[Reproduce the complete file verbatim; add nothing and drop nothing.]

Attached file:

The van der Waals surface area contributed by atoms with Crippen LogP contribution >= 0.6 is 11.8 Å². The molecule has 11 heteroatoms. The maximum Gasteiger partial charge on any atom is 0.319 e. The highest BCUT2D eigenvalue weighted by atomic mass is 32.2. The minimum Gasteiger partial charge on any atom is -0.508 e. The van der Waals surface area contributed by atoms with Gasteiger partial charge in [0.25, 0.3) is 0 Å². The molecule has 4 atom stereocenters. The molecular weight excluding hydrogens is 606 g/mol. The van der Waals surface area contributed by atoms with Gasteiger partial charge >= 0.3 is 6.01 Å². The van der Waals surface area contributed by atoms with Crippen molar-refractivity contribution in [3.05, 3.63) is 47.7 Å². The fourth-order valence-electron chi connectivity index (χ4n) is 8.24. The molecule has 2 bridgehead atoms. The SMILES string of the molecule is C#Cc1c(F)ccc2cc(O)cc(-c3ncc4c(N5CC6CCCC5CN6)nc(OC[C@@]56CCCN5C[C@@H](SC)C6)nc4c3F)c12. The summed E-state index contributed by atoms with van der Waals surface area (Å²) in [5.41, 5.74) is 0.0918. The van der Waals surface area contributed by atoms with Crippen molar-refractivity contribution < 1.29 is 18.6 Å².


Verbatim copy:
The van der Waals surface area contributed by atoms with Crippen LogP contribution >= 0.6 is 11.8 Å². The molecule has 11 heteroatoms. The maximum Gasteiger partial charge on any atom is 0.319 e. The highest BCUT2D eigenvalue weighted by atomic mass is 32.2. The minimum Gasteiger partial charge on any atom is -0.508 e. The van der Waals surface area contributed by atoms with Gasteiger partial charge in [0.25, 0.3) is 0 Å². The molecule has 4 atom stereocenters. The molecular weight excluding hydrogens is 606 g/mol. The van der Waals surface area contributed by atoms with Gasteiger partial charge >= 0.3 is 6.01 Å². The van der Waals surface area contributed by atoms with Crippen molar-refractivity contribution in [3.05, 3.63) is 47.7 Å². The fourth-order valence-electron chi connectivity index (χ4n) is 8.24. The molecule has 2 bridgehead atoms. The SMILES string of the molecule is C#Cc1c(F)ccc2cc(O)cc(-c3ncc4c(N5CC6CCCC5CN6)nc(OC[C@@]56CCCN5C[C@@H](SC)C6)nc4c3F)c12. The summed E-state index contributed by atoms with van der Waals surface area (Å²) in [5.41, 5.74) is 0.0918. The van der Waals surface area contributed by atoms with Crippen molar-refractivity contribution < 1.29 is 18.6 Å².